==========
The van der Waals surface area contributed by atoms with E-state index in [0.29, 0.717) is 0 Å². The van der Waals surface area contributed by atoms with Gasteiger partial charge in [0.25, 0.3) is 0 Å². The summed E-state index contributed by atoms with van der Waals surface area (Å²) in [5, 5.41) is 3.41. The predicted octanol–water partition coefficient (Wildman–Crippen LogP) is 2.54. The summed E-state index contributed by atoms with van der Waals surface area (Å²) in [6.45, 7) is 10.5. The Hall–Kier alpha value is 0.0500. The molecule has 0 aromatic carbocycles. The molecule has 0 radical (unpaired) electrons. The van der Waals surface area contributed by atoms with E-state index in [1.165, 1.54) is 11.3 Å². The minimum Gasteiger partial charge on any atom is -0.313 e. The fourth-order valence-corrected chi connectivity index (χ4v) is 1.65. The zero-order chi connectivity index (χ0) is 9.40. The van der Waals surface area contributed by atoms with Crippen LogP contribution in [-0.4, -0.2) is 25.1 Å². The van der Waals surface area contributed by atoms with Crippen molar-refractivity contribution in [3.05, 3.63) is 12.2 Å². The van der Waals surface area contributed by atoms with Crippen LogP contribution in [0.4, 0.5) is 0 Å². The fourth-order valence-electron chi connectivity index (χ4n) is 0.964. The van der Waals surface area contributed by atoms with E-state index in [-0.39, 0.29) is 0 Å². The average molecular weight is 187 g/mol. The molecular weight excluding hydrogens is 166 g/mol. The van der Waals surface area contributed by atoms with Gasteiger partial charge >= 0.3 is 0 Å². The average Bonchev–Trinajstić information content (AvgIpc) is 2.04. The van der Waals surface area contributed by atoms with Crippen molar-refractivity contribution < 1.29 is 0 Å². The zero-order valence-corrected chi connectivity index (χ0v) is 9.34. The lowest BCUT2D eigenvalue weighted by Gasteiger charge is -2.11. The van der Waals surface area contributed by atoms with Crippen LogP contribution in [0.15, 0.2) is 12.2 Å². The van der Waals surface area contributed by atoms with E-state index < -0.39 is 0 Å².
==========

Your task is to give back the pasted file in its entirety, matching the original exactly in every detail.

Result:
The van der Waals surface area contributed by atoms with E-state index in [0.29, 0.717) is 0 Å². The van der Waals surface area contributed by atoms with Gasteiger partial charge in [0.25, 0.3) is 0 Å². The summed E-state index contributed by atoms with van der Waals surface area (Å²) in [5, 5.41) is 3.41. The predicted octanol–water partition coefficient (Wildman–Crippen LogP) is 2.54. The summed E-state index contributed by atoms with van der Waals surface area (Å²) in [6.45, 7) is 10.5. The Hall–Kier alpha value is 0.0500. The molecule has 0 aromatic carbocycles. The molecule has 0 radical (unpaired) electrons. The van der Waals surface area contributed by atoms with E-state index in [1.165, 1.54) is 11.3 Å². The minimum Gasteiger partial charge on any atom is -0.313 e. The fourth-order valence-corrected chi connectivity index (χ4v) is 1.65. The zero-order chi connectivity index (χ0) is 9.40. The van der Waals surface area contributed by atoms with Crippen LogP contribution in [-0.4, -0.2) is 25.1 Å². The van der Waals surface area contributed by atoms with Crippen molar-refractivity contribution in [3.05, 3.63) is 12.2 Å². The van der Waals surface area contributed by atoms with Crippen LogP contribution in [0.4, 0.5) is 0 Å². The fourth-order valence-electron chi connectivity index (χ4n) is 0.964. The van der Waals surface area contributed by atoms with E-state index in [-0.39, 0.29) is 0 Å². The average molecular weight is 187 g/mol. The molecular weight excluding hydrogens is 166 g/mol. The van der Waals surface area contributed by atoms with Gasteiger partial charge >= 0.3 is 0 Å². The average Bonchev–Trinajstić information content (AvgIpc) is 2.04. The van der Waals surface area contributed by atoms with Crippen molar-refractivity contribution < 1.29 is 0 Å². The zero-order valence-corrected chi connectivity index (χ0v) is 9.34. The lowest BCUT2D eigenvalue weighted by Gasteiger charge is -2.11. The van der Waals surface area contributed by atoms with Crippen LogP contribution in [0.15, 0.2) is 12.2 Å². The van der Waals surface area contributed by atoms with E-state index < -0.39 is 0 Å².